Date: Tue, 17 Dec 1996 11:04:46 -0600 (CST) From: Daryl K Kalenchuk <dkk886 at mail.usask.ca> Subject: Non metal kettle brewers. I would like to ask those who _use_ or have knowledge of plastic, what would be an appropriate plastic 'kettle'? What do most people use? The reason I ask this is that the working temperature of polyethelen is listed at only 88C and the only containers I have found are 1) HDPE barrels which have been used for other things and I would have to try clean them. and 2) LDPE roto-moulded buckets. Material 1 is stronger I believe, but the container is 1/3 the thickness. How well would either of these materials tolerate boiling wort(temp ?) inside? And would the material become so soft as to worry about any fittings used in them failing? Please don't bother telling me that: stainless or copper is the only thing that should be used, the wort will scorch using an imersion heater, the kettle will melt when placed on the stove/cajun cooker especially if it covers two burners... Return to table of contents
Date: Tue, 17 Dec 1996 11:35:55 -0800 From: biohazrd at graceba.net (biohazrd) Subject: two hole stoppers >question : do rubber stoppers exist with 2 holes? i checked my hb store last >weekend but they didn't have any 2-hole stoppers. i'd like to put the gas >in one hole and keep an airlock in the other so i could see the bubbling and >have some sort of idea of the volume of gas i'm putting in. Yes two hole stoppers do exist, I have some. They are from a fluid dispensing system used in pharmacies. I would check scientific supply houses for them, like Fisher. Ron Montefusco Biohazard Brewery (Drink To Your Health) Return to table of contents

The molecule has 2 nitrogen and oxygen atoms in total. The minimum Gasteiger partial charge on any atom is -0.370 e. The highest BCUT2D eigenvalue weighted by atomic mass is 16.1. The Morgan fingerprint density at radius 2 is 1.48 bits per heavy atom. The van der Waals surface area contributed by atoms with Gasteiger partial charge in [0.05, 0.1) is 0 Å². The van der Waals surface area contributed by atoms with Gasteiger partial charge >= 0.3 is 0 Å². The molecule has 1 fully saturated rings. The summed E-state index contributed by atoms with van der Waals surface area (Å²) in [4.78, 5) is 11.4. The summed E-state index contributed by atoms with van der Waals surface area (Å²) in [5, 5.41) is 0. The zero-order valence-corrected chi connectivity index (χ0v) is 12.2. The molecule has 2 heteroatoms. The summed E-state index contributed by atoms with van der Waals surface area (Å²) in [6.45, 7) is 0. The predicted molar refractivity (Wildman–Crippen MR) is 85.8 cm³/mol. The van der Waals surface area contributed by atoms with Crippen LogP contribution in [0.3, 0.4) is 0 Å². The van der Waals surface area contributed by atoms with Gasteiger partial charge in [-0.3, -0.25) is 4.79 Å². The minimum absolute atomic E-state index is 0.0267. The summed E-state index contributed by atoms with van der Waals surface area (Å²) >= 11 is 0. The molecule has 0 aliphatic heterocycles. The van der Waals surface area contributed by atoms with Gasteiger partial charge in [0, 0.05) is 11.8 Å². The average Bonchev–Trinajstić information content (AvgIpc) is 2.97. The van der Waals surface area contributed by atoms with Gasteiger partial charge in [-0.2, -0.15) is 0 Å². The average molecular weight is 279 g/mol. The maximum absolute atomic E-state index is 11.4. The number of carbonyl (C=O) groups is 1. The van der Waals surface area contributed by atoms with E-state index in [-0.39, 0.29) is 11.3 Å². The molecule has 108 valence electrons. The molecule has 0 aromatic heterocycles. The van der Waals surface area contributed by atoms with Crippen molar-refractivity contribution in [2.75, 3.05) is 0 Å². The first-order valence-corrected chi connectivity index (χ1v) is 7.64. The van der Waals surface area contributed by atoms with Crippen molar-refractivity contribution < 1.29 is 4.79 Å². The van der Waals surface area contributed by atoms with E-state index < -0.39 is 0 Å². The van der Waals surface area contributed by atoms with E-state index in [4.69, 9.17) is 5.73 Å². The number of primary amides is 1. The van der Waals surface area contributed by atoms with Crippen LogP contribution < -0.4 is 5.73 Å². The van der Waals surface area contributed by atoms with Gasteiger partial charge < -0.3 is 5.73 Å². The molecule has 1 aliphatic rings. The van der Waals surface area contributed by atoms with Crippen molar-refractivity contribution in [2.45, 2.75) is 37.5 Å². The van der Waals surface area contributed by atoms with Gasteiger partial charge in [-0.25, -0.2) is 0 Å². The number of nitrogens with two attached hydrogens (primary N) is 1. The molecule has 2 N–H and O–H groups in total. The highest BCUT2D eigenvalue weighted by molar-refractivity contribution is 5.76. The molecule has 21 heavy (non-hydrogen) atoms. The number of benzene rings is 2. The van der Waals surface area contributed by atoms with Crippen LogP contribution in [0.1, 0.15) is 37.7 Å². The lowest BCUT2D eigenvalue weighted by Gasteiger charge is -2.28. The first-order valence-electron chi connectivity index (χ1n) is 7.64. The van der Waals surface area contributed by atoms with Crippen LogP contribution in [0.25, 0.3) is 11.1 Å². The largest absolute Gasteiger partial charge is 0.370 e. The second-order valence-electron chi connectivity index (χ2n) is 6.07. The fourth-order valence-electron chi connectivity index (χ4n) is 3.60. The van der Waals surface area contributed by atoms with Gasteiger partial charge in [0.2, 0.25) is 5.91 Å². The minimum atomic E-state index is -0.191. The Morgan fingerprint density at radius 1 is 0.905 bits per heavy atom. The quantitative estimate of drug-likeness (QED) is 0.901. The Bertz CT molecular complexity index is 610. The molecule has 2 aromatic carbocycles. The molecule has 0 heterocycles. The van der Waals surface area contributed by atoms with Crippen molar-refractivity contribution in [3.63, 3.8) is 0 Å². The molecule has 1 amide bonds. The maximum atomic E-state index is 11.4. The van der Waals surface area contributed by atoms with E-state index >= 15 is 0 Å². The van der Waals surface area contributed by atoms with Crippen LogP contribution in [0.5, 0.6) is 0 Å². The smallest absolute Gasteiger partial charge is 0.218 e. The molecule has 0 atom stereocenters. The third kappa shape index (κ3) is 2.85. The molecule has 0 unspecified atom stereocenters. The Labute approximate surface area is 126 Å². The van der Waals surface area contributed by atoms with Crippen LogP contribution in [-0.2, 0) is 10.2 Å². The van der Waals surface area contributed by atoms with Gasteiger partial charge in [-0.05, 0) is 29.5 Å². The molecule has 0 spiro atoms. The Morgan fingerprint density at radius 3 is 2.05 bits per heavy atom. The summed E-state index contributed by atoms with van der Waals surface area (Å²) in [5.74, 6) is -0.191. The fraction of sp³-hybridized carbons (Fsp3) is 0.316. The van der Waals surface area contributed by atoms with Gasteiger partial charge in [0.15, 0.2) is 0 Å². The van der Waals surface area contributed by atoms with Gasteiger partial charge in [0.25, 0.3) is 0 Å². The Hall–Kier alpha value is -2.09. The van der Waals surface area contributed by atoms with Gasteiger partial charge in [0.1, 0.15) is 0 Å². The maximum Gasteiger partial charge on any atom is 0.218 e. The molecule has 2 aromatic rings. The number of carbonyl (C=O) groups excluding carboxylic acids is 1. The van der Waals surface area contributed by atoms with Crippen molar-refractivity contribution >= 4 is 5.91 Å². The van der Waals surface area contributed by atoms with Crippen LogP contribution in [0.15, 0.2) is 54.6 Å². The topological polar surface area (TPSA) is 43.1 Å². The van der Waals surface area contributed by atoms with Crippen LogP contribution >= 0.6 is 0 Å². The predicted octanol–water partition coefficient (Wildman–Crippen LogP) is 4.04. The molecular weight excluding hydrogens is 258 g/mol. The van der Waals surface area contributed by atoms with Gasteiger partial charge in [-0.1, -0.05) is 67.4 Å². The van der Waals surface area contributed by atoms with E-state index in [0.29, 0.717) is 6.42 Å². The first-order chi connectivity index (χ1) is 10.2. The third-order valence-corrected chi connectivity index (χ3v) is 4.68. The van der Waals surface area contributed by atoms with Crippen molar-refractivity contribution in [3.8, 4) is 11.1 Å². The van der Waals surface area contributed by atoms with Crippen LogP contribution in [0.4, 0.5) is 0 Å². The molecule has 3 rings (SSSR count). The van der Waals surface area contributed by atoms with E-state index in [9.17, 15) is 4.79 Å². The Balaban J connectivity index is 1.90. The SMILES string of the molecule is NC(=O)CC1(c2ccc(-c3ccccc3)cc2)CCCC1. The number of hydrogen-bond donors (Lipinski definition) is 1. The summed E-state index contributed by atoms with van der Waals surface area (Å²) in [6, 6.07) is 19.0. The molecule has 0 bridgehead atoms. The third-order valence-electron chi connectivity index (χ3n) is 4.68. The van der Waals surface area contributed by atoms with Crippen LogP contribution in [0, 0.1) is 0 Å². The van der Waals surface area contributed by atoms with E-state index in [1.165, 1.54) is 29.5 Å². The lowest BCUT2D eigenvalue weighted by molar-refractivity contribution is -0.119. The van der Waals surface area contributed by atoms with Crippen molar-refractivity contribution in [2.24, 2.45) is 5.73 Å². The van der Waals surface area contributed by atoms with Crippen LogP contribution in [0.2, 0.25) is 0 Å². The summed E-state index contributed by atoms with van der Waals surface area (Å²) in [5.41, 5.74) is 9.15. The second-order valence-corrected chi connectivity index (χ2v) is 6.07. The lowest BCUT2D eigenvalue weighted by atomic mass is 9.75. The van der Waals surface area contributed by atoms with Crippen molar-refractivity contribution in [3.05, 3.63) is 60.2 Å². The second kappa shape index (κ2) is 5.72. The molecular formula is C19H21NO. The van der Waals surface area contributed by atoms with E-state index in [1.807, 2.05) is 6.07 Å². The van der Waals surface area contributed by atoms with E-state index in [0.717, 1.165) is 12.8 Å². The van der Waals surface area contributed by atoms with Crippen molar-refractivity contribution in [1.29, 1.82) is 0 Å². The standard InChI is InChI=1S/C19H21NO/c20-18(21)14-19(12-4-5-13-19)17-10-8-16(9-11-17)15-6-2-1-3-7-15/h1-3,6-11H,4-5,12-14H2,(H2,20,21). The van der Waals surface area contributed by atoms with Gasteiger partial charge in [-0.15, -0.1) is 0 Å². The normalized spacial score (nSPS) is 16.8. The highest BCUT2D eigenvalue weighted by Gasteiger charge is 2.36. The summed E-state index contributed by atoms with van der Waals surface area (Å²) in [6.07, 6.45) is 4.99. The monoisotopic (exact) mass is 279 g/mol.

Date: Tue, 17 Dec 1996 11:43:34 +0000 (CSZ) From: tina turbo <MEADEF at acad.ripon.edu> Subject: Re: Homebrew Digest V2 #8 stop sending me this i usubbed ages ago and i am really sick of recievens messages from you people!!!!!!! ______________________________________________________________________________ Diane: Do you find that this approach usually works? Or let me guess, you've never tried it before. In fact, you don't normally approach girls - -- am I right? The truth is that you're a quiet sensitive type but, if I'm prepared to take a chance, I might just get to know the inner you. Taxi! A little bit crazy, a little bit bad. But hey -- don't us girls just love that? Renton: Eh? Diane:Well, what's wrong boy -- cat got your tongue? (Trainspotting) ______________________________________________________________________________ Return to table of contents